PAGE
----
Nate Capone's Reviews > A Slave in the White House: Paul Jennings and the Madisons

A Slave in the White House by Elizabeth Dowling Taylor
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Mar 18, 12

bookshelves: 2012, non-fiction, autobiography-biography-memoir, do-not-own, history
Read from March 17 to 19, 2012

I waited for this book for months from the library and was so excited when my hold finally came in. It was a book I loved before I even opened the cover.... and then I did. Ugh, what an utter disappointment. This book is perhaps the best example of why a great historian does not make a great writer.

The book is simply just a mish-mash of tons of great research. The author will often mention a handful of names, jumping years in advance and then back again, then will throw in random locations across the country; then the paragraph will be over and the next paragraph will start while having very little (or absolutely nothing) to do with the preceding paragraph. The amount of names in the first few chapters is absolutely ridiculous, it felt like over 100, whatever the exact number, it is far too many for anyone to keep track of. As you progress you realize that most of the names and random information don't matter, but how is the reader supposed to know that?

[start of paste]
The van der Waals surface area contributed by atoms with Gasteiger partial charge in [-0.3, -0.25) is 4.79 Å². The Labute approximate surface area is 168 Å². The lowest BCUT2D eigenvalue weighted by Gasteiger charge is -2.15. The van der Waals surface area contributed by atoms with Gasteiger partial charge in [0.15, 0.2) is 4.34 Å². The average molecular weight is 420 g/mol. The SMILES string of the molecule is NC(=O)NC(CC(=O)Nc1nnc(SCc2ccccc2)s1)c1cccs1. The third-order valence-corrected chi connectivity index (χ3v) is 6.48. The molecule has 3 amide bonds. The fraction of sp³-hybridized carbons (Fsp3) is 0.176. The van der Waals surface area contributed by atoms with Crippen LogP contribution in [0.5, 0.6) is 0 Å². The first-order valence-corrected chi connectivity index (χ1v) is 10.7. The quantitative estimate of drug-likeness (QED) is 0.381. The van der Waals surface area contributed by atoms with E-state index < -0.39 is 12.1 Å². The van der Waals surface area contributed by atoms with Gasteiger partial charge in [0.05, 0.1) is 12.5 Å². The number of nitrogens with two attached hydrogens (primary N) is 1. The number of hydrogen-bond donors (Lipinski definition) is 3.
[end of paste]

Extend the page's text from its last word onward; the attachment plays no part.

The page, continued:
To the author's credit, there are a few charts later in the book that I didn't initially see (since one is in the middle and the other at the end), but they aren't nearly detailed enough to track everything. Still, they should help you out in figuring out who is related to whom.

Moreover, and sadly, the writing style is extremely flat. There is no rhythm or shape to it at all, and is mostly presented in the following manner: random fact, random fact, somewhat important fact, random fact-next paragraph-repeat prior structure.

Overall this book was a huge disappointment, and I hate that I disliked it. You can tell the author really worked hard and did an amazing job at researching this immense project. Unfortunately, that does not make up for the absolutely atrocious presentation of it.
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